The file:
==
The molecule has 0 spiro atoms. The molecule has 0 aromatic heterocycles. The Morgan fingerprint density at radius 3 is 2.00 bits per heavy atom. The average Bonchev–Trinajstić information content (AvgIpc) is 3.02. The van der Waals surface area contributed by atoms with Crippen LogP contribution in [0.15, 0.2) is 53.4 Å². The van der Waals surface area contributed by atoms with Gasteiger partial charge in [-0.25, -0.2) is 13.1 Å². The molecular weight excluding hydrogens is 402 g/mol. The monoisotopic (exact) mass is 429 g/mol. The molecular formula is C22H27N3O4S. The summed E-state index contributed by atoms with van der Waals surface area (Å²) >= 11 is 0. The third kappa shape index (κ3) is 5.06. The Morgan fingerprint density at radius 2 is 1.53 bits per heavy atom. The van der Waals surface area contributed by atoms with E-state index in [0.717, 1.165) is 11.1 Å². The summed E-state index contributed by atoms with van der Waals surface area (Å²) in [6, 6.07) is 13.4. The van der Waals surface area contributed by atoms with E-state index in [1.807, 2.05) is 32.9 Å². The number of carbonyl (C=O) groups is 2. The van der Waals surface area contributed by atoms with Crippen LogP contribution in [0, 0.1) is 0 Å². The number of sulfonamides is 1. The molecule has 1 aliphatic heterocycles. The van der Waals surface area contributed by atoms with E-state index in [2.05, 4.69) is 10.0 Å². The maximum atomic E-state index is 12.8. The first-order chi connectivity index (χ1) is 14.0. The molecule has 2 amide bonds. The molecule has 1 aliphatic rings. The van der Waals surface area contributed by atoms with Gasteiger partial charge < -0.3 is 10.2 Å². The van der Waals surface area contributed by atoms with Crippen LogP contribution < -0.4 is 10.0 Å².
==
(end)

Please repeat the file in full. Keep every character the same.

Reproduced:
The molecule has 0 spiro atoms. The molecule has 0 aromatic heterocycles. The Morgan fingerprint density at radius 3 is 2.00 bits per heavy atom. The average Bonchev–Trinajstić information content (AvgIpc) is 3.02. The van der Waals surface area contributed by atoms with Crippen LogP contribution in [0.15, 0.2) is 53.4 Å². The van der Waals surface area contributed by atoms with Gasteiger partial charge in [-0.25, -0.2) is 13.1 Å². The molecular weight excluding hydrogens is 402 g/mol. The monoisotopic (exact) mass is 429 g/mol. The molecular formula is C22H27N3O4S. The summed E-state index contributed by atoms with van der Waals surface area (Å²) >= 11 is 0. The third kappa shape index (κ3) is 5.06. The Morgan fingerprint density at radius 2 is 1.53 bits per heavy atom. The van der Waals surface area contributed by atoms with E-state index in [0.717, 1.165) is 11.1 Å². The summed E-state index contributed by atoms with van der Waals surface area (Å²) in [6, 6.07) is 13.4. The van der Waals surface area contributed by atoms with E-state index in [1.807, 2.05) is 32.9 Å². The number of carbonyl (C=O) groups is 2. The van der Waals surface area contributed by atoms with Crippen LogP contribution in [0, 0.1) is 0 Å². The number of sulfonamides is 1. The molecule has 1 aliphatic heterocycles. The van der Waals surface area contributed by atoms with E-state index in [2.05, 4.69) is 10.0 Å². The maximum atomic E-state index is 12.8. The first-order chi connectivity index (χ1) is 14.0. The molecule has 2 amide bonds. The molecule has 1 aliphatic rings. The van der Waals surface area contributed by atoms with Gasteiger partial charge < -0.3 is 10.2 Å². The van der Waals surface area contributed by atoms with Crippen LogP contribution < -0.4 is 10.0 Å².